1. Conduct an audit. To get an accurate picture of which data is stored on each SaaS app, you’ll need to complete an audit of all the tools in use across your business. This will include shadow SaaS, the services that staff have started using independently without approval. You’ll need to encourage employees to be honest about the tools they’re using and their preferences, as it may be that company-approved apps aren’t actually helping staff to do their jobs.
  2. Familiarise yourself with your SaaS providers’ service-level agreements. Knowledge is power – take the time to read your SaaS apps’ terms of service. Saas providers don’t hide the fact that they do not take responsibility for the safety of user data, it’s usually stated clearly – take accounting software Xero’s terms of use as an example:
      • “You also may have occasional access issues and may experience data loss, so backing up your data is important… Data loss is an unavoidable risk when using any technology. You’re responsible for maintaining copies of your data entered into our services.”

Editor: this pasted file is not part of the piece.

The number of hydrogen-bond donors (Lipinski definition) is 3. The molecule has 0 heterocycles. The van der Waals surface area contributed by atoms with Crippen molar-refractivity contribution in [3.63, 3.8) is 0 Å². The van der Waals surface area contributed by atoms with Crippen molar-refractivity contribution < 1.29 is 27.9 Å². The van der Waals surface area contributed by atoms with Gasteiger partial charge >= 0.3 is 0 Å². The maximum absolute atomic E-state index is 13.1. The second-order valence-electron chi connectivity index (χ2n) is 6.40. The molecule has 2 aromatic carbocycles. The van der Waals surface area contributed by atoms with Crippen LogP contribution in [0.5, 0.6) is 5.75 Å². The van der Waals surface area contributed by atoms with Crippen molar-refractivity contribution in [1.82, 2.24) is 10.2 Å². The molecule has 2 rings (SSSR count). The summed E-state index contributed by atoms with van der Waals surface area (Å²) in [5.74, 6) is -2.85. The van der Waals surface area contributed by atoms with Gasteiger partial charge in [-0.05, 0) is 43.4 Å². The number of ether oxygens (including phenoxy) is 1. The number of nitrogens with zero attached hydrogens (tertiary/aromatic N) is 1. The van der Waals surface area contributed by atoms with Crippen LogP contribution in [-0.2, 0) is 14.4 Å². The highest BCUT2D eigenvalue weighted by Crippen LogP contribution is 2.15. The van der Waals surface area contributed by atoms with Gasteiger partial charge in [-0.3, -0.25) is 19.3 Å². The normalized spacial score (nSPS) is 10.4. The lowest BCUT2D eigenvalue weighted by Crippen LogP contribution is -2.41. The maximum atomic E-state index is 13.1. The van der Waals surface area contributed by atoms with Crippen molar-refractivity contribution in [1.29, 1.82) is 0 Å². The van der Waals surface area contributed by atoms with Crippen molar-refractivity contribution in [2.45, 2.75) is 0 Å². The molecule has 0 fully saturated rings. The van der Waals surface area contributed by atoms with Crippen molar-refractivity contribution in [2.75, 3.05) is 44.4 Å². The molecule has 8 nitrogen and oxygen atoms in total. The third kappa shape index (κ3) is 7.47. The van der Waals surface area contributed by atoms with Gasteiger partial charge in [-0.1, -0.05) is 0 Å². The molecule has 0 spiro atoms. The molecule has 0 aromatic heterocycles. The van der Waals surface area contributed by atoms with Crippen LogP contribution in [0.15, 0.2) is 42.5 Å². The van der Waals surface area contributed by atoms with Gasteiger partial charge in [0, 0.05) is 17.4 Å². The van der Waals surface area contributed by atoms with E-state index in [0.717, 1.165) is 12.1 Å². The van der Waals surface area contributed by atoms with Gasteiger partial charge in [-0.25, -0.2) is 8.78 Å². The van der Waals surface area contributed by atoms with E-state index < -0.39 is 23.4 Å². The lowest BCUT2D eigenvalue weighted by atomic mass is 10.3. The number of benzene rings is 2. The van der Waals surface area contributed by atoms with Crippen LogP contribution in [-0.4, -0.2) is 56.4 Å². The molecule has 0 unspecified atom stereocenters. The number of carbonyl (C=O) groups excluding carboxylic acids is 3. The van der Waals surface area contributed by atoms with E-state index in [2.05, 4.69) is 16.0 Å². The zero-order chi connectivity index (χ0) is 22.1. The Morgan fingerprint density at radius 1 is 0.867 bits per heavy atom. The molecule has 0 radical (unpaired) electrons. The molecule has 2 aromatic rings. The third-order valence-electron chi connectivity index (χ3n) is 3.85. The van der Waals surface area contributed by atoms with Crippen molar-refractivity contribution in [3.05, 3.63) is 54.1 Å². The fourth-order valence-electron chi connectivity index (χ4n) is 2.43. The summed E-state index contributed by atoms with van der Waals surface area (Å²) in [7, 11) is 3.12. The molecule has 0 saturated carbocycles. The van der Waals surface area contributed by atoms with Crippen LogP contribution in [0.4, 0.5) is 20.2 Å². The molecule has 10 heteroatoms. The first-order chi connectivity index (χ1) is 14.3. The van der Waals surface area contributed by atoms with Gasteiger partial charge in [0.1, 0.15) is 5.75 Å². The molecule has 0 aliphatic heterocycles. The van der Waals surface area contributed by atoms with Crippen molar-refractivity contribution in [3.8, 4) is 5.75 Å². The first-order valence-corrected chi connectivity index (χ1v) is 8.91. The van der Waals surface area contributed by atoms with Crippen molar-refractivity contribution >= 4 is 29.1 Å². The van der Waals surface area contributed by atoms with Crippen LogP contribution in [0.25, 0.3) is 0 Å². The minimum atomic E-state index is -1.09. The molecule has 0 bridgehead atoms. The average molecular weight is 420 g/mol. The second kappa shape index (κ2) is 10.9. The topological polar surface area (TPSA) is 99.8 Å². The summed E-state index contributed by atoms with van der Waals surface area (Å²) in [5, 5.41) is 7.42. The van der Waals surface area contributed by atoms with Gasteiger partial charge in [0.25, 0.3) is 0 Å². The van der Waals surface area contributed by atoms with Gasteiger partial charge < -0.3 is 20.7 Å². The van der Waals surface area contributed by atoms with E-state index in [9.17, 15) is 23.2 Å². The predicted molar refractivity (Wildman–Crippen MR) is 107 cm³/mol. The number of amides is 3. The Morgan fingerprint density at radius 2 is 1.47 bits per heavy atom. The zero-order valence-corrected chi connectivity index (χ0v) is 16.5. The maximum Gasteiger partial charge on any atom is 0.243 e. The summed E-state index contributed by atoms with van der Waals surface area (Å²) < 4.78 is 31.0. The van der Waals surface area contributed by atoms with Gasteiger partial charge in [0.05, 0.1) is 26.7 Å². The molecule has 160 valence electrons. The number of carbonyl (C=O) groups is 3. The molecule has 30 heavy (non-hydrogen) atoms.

3. Implement access controls. Tools like multi-factor authentication aren’t immune to hacks but they provide an extra barrier between a malicious actor and your data. You should also implement ‘least privilege’ access, whereby staff can only access the data and administration rights required to complete their work. No one should be able to access data they don’t need, in other words.
  4. Monitoring SaaS usage. Regular reviews and checks onSaaS app usage is crucial – ensuring your data is secure is an ongoing process. Introduce offboarding procedures if you don’t already have them in place, where departing staff have their access to company apps removed and login credentials are changed.
  5. Put third-party backup in place for your SaaS apps. Choose a provider that can ensure top-grade encryption both during transfer and at rest, a zero-knowledge policy, and secure datacenters. Third-party backup for SaaS apps is the best way to make sure that you can restore your business-critical data in the event of an incident or breach.

If you need protection for your GitHub, Trello or GitLab data, or want to be notified when backup for Jira, Notion or Asana becomes available, get in touch with us today.